During their time, snakes have revolutionised into the next generation of species, with the newest form of genetic breeding; morphs.

The term ‘morph’ refers to the specific genetic mutation of a reptile. Generally, morph snakes feature unusual and unique patterns and colours across their body.

Genetic mutation starts with the parents. The gene is carried through these snakes and are bred to create new colours and styles.

Located in the Pet Pavilion, the sparkling colours of reptiles hit the Sydney Royal Easter Show on the penultimate day.

Nowadays, owning a common snake won’t give you the desired results in competitions. Successfully judged snakes need an array of patterns and colours, blended together to boost that extra bit of excitement for onlookers.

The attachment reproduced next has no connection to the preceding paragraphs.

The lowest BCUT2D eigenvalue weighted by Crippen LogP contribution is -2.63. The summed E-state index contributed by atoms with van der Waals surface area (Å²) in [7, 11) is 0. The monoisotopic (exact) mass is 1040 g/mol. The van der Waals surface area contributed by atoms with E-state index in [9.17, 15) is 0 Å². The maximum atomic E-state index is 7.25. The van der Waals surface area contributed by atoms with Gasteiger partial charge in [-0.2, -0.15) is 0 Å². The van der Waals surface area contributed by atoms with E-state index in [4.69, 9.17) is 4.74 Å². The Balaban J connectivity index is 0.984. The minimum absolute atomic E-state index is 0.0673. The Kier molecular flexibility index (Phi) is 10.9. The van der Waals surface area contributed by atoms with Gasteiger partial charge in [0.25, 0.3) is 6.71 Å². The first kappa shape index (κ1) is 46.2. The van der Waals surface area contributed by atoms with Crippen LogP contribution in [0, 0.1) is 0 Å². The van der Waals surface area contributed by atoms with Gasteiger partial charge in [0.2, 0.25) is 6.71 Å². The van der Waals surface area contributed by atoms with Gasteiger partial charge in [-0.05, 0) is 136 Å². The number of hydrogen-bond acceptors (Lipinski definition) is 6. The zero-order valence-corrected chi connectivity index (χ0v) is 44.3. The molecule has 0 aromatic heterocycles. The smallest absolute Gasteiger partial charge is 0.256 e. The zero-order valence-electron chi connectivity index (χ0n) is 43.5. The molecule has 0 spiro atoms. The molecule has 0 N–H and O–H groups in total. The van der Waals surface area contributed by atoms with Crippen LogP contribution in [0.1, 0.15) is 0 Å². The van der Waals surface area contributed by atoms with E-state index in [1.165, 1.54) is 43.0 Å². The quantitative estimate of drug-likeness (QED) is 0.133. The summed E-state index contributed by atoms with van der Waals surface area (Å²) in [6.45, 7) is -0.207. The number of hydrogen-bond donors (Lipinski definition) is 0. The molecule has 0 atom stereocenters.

Each reptile is judged on breed standard and appearance, meaning only the best of the best were on show for everyone to see.

Head of the Frog and Reptile Competition at the Sydney Royal Easter Show, Anthony Stimson was passionate in showcasing the range of colours here at the show.

“They’re the most amazing cross-section of colours. It’s like a rainbow.

The animals are spectacular and extremely fascinating and beautiful to see,” Mr Stimson said.

Check out the full chat Mr Stimson had with Show Radio Crew Member, Nathan.

The photo above is a Woma Python, also known as a sand python. They can be found in deserts around Australia, predominately in Western Australia and the Northern Territory.

Photo: Nathan Turner, @aftrsradio

Also on show were the bearded dragons, a type of lizard that inhabit warm and arid regions of Australia such as deserts and subtropical woodlands.


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